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The Art of Balancing Goals and Process we Experience to Accomplish Them

Updated: Apr 14



Scenario 1: I worked with a client who was a three-time CEO. He was clearly capable, experienced, and successful. However, he kept getting fired when we worked for other people. He was so focused on the goal that he didn’t let anything stand in his way. His communication and management style came across as arrogant, though he was qualified for these positions.




Scenario 2: I had a dear friend who worked for a terrible boss. Everyday I heard a new story that was so horrific it sounded fabricated. She couldn’t figure out what she actually wanted to do with her life, so she asked others to help her figure it out. Her coach told her one thing, and her parents another. She kept receiving advice from everyone on recommendations for career paths and became paralyzed by indecision and choice. She stayed in this role for another dreadful six months (until her boss picked her up over his shoulders, carried her around the office, and then got fired after HR reviewed the video footage.)


I use the terms “Flow/Go” in my training to help us become more mindful of the different levers we have to focusing on our goals versus the process.


“Go” is about achieving a goal. It has a plan and follows one leader. It requires us to stick to the goal at all costs with very few tweaks. It even helps us to avoid being distracted by “collateral issues” to get the project done. So, “Go” is focused on the end result and plan, and it may overlook critical information or issues. It may also pursue the leader’s idea when another might be better.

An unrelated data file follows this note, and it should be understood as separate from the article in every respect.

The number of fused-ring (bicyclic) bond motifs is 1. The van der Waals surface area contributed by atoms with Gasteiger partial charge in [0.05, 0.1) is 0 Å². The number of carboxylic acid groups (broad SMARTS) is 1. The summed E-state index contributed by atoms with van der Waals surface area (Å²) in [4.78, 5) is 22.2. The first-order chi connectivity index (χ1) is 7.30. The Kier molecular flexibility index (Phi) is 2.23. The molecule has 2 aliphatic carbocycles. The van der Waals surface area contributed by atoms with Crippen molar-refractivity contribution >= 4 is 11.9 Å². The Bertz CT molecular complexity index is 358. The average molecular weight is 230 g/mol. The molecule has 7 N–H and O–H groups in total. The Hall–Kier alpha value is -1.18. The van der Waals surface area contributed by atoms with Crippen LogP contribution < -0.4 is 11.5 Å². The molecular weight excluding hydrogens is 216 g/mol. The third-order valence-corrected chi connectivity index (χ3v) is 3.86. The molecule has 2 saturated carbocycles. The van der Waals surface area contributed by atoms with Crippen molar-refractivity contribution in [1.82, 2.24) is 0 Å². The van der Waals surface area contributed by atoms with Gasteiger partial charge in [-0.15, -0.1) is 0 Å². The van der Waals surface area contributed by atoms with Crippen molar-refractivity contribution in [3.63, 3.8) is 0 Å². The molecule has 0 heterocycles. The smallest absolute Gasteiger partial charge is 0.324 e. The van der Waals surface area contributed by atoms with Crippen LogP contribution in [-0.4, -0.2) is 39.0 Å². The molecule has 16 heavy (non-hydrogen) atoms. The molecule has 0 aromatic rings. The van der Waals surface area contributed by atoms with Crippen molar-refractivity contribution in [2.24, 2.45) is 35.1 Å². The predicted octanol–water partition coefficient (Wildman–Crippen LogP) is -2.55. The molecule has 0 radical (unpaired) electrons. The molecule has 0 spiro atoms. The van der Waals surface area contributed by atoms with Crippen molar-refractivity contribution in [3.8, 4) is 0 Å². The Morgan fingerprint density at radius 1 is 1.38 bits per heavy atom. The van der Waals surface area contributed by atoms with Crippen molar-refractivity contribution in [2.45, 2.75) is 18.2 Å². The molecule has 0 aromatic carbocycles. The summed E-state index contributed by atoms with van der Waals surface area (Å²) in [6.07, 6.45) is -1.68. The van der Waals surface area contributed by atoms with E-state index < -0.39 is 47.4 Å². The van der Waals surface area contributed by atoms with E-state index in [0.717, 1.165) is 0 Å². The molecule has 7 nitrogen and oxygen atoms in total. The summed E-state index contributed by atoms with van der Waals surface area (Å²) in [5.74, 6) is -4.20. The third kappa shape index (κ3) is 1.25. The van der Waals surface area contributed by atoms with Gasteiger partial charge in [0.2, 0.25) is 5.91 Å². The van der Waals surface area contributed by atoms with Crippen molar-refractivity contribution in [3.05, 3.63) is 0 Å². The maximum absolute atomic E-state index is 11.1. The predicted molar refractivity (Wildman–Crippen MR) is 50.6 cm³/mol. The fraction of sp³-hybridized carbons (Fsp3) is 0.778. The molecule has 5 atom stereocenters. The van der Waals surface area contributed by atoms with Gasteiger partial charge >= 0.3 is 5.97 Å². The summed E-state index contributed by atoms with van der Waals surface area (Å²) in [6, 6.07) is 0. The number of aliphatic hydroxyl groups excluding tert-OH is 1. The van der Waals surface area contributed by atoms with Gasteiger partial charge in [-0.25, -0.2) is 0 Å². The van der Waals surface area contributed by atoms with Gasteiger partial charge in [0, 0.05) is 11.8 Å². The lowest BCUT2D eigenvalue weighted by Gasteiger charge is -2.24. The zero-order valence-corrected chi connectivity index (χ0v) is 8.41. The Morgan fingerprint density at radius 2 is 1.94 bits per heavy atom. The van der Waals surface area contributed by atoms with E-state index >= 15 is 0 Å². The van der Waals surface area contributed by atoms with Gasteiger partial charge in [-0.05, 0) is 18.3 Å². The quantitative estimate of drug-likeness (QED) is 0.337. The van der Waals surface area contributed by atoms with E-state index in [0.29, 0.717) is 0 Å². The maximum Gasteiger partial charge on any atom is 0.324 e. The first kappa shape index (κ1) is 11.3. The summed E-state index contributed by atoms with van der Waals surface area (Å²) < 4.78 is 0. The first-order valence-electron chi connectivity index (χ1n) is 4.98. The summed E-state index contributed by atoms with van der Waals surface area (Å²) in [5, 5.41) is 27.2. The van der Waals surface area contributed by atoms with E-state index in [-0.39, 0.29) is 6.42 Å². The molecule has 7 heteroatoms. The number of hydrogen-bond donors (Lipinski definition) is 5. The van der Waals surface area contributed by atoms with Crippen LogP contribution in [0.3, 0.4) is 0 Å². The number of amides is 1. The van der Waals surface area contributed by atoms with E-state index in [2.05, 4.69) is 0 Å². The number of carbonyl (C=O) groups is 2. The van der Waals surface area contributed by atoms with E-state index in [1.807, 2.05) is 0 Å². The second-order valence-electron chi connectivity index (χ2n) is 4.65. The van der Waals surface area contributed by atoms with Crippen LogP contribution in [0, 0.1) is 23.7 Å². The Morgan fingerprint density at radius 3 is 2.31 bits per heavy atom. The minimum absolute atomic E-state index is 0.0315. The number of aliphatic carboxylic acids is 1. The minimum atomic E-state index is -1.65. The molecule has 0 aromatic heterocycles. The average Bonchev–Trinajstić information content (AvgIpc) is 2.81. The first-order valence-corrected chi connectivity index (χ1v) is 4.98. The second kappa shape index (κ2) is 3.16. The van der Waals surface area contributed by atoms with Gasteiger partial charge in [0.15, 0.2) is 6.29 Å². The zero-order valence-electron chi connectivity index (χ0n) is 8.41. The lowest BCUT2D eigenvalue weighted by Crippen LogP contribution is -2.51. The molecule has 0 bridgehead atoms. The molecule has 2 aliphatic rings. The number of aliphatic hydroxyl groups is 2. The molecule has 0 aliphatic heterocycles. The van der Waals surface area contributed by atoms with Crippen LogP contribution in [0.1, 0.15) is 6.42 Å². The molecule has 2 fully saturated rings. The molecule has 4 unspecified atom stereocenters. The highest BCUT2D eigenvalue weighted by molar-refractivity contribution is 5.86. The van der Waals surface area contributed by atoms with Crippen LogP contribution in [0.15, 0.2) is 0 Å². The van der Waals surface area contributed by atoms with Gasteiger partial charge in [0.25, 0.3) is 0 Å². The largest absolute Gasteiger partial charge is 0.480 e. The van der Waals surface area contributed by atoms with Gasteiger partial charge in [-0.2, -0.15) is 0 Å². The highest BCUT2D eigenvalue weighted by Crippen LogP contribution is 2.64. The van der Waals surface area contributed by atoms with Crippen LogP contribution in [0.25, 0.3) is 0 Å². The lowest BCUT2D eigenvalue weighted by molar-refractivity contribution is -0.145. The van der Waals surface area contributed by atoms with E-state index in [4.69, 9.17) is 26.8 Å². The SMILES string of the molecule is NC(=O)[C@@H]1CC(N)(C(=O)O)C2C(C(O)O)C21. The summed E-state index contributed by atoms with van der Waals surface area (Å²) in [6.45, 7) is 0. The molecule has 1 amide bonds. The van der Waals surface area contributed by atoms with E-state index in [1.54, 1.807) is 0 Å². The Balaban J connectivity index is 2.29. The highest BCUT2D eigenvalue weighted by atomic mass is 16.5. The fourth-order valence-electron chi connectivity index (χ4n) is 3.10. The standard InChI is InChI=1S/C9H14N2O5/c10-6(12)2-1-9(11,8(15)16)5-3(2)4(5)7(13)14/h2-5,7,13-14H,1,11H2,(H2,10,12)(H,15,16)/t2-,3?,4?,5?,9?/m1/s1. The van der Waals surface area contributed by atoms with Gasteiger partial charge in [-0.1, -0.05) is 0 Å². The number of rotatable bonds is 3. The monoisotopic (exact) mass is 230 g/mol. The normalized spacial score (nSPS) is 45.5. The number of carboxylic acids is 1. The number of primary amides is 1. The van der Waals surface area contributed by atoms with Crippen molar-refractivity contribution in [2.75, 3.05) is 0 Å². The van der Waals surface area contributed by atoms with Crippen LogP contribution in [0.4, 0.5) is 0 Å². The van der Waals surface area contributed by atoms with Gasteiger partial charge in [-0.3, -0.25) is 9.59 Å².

“Flow” is about process. It likes to gather multiple ideas and input that involves people and consensus while looking at the larger picture. However, they could find themselves paralyzed by the process of building consensus and buy-in. This group is so focused on the way to accomplish the task that it takes much longer to reach the goal.


Similar to the examples above, it sounds disastrous to focus on solely on “Go” or “Flow.”


But a healthy balance of “Flow”(process) and “Go” (goals) renders employees who can work towards a goal while also acknowledging issues and perspectives that will create an outcome that is better and more sustainable.


In client facing roles, this is a skill that needs to be practiced. I see so many people driving towards "their goal" from self created and managerial pressure that they end up losing the deal because the client doesn't feel like you have their best interests in mind.


In my on-demand programs we learn more techniques to help you be a more self-aware leader and avoid wasting time in roles that do not serve you.


A very simple tip: practice empathy. One best things you can do is put yourself in the shoes of your client/coworker/boss before a meeting. When we stop to pause, we can see things from another perspective and this shift in our intention will lead to more collaborative, long-term and successful outcomes.


Try it before your next meeting or join my program and go to session #3 to learn more.



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